The stunning image took almost a year to capture and it is creating excitement among space enthusiasts throughout the world.
Dylan O’Donnell who dabbles in all sorts of photography tried his luck with astrophotography (taking photos of objects in the sky) and captured a brilliant image that shows the worldwide Space Station passing in front of the Moon.
Dylan O’Donnell was able to capture a unique zoom by performed by the ISS over the Moon that lasted less than half a second. He lives in Byron Bay, New South Wales. Based on alerts he received from CalSky website about potential fly overs, the astrographer sat with his camera and a clock, with one hand on the shutter release waiting for the opportune moment. The ISS only passed over the moon for 0.33 seconds as it shoots by quite quickly.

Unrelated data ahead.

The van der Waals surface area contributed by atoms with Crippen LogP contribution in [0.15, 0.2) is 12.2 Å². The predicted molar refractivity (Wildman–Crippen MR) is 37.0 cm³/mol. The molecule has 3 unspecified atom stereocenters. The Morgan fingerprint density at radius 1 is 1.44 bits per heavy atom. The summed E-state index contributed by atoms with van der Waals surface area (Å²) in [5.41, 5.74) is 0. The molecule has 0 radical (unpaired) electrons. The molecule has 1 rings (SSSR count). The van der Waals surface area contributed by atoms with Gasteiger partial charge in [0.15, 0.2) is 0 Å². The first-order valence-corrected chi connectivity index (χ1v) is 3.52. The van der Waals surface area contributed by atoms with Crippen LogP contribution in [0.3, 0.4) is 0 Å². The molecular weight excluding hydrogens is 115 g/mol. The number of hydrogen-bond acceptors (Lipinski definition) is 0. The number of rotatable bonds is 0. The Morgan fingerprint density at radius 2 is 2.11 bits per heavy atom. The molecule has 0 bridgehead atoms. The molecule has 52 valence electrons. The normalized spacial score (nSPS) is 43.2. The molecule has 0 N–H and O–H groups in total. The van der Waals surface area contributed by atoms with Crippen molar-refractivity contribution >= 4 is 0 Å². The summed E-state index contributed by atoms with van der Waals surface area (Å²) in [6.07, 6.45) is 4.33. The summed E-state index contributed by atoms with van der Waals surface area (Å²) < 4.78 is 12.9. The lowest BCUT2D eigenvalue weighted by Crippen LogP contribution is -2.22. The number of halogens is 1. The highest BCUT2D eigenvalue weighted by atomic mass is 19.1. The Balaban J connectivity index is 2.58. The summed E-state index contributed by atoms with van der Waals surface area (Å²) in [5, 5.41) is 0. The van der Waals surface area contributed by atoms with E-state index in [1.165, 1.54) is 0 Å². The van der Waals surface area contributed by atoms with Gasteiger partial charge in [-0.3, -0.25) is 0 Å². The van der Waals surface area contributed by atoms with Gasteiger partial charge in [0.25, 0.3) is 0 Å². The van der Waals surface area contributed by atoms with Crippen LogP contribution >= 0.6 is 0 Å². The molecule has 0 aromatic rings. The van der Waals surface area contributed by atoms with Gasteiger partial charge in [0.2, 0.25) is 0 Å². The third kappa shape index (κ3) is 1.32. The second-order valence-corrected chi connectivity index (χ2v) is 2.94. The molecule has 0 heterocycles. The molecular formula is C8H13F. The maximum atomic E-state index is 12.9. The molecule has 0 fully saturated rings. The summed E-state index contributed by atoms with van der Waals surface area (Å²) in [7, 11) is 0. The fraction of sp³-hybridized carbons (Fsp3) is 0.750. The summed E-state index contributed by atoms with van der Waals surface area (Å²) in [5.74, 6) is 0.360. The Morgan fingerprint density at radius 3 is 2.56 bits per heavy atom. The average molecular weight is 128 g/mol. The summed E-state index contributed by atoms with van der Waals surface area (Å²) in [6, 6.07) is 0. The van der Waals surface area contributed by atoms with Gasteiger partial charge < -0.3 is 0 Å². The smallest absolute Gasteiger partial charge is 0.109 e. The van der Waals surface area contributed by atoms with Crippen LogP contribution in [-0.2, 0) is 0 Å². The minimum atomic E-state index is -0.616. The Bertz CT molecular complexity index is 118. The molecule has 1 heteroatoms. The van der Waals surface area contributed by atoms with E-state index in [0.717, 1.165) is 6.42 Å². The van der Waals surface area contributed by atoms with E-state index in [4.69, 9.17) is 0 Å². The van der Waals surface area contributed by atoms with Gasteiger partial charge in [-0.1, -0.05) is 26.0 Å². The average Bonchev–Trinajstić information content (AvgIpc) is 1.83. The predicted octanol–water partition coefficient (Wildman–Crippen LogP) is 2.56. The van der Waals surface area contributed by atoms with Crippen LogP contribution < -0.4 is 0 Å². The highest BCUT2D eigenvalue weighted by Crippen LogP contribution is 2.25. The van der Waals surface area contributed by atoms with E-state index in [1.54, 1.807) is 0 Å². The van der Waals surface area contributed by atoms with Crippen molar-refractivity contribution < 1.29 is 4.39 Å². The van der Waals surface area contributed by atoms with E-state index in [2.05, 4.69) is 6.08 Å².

“O’Donnell mounted his Canon 70D to his Celestron 9.25” telescope (equivalent to a 2300mm/f10 telephoto lens) and dialed in an exposure of 1/1650th of a second at ISO 800.
Here is a close up so you can see the modules and the solar arrays captured fairly clearly! Knowing the second it would pass I fired a “burst” mode of exposures then crossed my fingers and hoped it would show up in review – and it did! The worldwide Space Station could be seen with the naked eye as a bright white dot, without using digital camera and a powerful telescope.
As per scientists, the worldwide Space Station is approximately the size of a football field, and at present, six astronauts from various Space agencies are staying over there. ISS was built in November 1998 and has been in space for 6,000 days and has orbited the Earth 92,500 times.
According to the Government Accountability Office, its construction costs 100 billion dollars.